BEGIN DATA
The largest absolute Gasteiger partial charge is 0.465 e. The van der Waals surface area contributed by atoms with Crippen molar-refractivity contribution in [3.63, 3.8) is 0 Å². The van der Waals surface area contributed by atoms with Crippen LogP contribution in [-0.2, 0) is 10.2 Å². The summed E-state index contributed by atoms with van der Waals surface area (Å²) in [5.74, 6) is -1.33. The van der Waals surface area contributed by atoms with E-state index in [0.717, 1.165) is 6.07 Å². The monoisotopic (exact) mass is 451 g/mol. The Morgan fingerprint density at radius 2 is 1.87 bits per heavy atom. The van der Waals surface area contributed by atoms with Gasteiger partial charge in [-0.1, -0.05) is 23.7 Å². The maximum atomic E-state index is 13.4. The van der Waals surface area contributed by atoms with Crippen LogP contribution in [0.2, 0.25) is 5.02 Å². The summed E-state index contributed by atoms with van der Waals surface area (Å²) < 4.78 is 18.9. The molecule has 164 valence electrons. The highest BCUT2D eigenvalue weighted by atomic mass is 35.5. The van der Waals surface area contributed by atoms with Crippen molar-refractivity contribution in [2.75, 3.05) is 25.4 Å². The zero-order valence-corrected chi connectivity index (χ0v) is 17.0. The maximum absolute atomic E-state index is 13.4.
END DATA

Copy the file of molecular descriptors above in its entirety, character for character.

The largest absolute Gasteiger partial charge is 0.465 e. The van der Waals surface area contributed by atoms with Crippen molar-refractivity contribution in [3.63, 3.8) is 0 Å². The van der Waals surface area contributed by atoms with Crippen LogP contribution in [-0.2, 0) is 10.2 Å². The summed E-state index contributed by atoms with van der Waals surface area (Å²) in [5.74, 6) is -1.33. The van der Waals surface area contributed by atoms with E-state index in [0.717, 1.165) is 6.07 Å². The monoisotopic (exact) mass is 451 g/mol. The Morgan fingerprint density at radius 2 is 1.87 bits per heavy atom. The van der Waals surface area contributed by atoms with Gasteiger partial charge in [-0.1, -0.05) is 23.7 Å². The maximum atomic E-state index is 13.4. The van der Waals surface area contributed by atoms with Crippen LogP contribution in [0.2, 0.25) is 5.02 Å². The summed E-state index contributed by atoms with van der Waals surface area (Å²) < 4.78 is 18.9. The molecule has 164 valence electrons. The highest BCUT2D eigenvalue weighted by atomic mass is 35.5. The van der Waals surface area contributed by atoms with Crippen molar-refractivity contribution in [2.75, 3.05) is 25.4 Å². The zero-order valence-corrected chi connectivity index (χ0v) is 17.0. The maximum absolute atomic E-state index is 13.4.